Imagine being elected President in a time of economic crisis and systemic stress, with a hyper-polarized electorate teetering on the verge of apparent civil war. There is flagging faith in democratic institutions and pressure from your political opponents on both the left and the right. Right wing putschists attempt to foment attacks on the fundamental institutions and players of democratic governance and life. You, however, have worked your whole life for freedom, justice, and equality under the law. You are the safeguard and mediator in a democratic experiment.
In these terms, this framing sounds a bit like current events in the United States and elsewhere. But this is also part of the story of Friedrich Ebert – Germany’s first democratically elected head of state – who was born 150 years ago today. His legacy is an important chapter in Germany’s history, and this foundation works in his same spirit.
While little is known about Ebert’s childhood and youth, we know this: born in Heidelberg on February 4th, 1871 – in the same year as the unification of the first single German state – Friedrich was the seventh of nine children born to Karl and Katharina Ebert. His parents were tailors, and the family was part of a milieu of tradespeople, day laborers, and working-class wage earners. Friedrich apprenticed as a saddler and traveled through Germany. In 1889, he joined the Social Democratic Party of Germany (SPD), which endorsed the values of freedom, equality, and justice.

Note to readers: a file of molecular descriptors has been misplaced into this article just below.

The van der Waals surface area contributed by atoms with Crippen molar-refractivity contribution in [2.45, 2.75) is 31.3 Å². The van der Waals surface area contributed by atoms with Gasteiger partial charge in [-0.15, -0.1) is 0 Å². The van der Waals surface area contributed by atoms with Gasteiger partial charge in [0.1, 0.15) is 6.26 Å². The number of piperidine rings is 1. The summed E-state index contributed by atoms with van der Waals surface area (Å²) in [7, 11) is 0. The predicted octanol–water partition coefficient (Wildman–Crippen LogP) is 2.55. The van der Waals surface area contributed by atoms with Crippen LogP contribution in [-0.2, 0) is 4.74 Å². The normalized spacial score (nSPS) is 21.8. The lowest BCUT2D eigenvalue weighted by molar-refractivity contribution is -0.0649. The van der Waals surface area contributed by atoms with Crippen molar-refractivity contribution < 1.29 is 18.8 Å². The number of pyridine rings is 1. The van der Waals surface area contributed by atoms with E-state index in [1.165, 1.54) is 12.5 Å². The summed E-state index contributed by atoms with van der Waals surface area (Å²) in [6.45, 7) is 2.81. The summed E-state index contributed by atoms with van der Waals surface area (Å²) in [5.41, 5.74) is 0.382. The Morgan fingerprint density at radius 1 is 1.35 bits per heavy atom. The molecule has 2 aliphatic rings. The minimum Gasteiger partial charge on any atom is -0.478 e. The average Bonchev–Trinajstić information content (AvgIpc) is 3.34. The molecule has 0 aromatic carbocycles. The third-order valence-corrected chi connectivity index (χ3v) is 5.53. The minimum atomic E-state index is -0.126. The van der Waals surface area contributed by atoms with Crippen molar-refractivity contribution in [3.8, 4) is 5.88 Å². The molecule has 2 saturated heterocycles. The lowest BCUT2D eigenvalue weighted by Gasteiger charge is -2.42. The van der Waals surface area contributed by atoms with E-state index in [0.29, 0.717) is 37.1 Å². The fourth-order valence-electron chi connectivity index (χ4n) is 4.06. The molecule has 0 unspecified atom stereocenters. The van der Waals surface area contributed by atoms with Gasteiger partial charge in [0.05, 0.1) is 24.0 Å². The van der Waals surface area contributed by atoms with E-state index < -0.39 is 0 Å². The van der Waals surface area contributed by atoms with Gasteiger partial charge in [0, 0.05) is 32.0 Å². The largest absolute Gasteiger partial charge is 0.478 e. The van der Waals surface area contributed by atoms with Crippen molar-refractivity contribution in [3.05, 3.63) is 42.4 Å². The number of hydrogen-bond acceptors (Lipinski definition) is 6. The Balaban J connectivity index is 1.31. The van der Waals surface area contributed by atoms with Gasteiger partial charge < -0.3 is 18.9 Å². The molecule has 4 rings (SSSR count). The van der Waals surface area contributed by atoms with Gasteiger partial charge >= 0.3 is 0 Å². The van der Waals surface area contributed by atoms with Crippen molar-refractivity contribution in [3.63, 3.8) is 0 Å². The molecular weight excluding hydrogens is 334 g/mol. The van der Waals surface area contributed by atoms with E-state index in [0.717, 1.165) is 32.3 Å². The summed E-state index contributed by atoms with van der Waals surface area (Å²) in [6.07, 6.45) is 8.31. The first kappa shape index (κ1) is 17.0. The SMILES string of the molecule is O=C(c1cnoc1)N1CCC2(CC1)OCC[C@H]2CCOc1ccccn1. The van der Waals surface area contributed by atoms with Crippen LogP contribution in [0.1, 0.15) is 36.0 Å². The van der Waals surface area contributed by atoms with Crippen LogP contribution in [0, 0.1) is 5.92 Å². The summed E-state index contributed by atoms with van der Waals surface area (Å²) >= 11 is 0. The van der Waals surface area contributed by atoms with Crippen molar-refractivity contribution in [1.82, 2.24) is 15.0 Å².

The political environment Ebert came of age in was one of tension and flux. After German unification under Otto von Bismarck – resulting in a unified state under overwhelming Prussian rule and influence – the nascent democratic and worker’s movements were suppressed. The 1878 “Socialist Law” outlawed social-democratic organizations and publications in an attempt to end threats to the monarchist order. This effort backfired, with social democrats organizing internationally and diligently working in clandestine conditions. The Socialist Law was repealed in 1890, and democrats and workers continued to gain political traction.
In 1891, Ebert moved to Bremen, a port city in northwest Germany, and spent some months in 1893 editing the local social democratic newspaper, the Bremer Bürger-Zeitung. It was here he started a family and gained notice for his unusual oratory skills. His position at the newspaper gave him visibility among the workers and social democrats, but it was not a job he kept for long. A self-starter with great organizational skill, he became a restaurant manager and barkeep. For six years, he recieved a daily education behind the bar, keeping up with social, labor, and legal affairs of the local working class. Immersed in their worries, their struggles, and their experiences, and in front of the backdrop of Bismarck’s social insurance scheme, Ebert received a hands-on education in policy, provided advice to his community, and was elected by the local trade-unions to be a worker’s secretary in 1900. This position was a full-time job advocating for the welfare of the working class and was the first of Ebert’s elected offices.
From this modest start in local affairs, Ebert was recruited by the SPD to run for the Bremen state parliament, where he was elected and soon became Chair of the party’s parliamentary group. Five years later, he was off to Berlin and worked his way through the party, becoming Chair of the SPD in 1913 following the death of August Bebel – one of the founders of the party.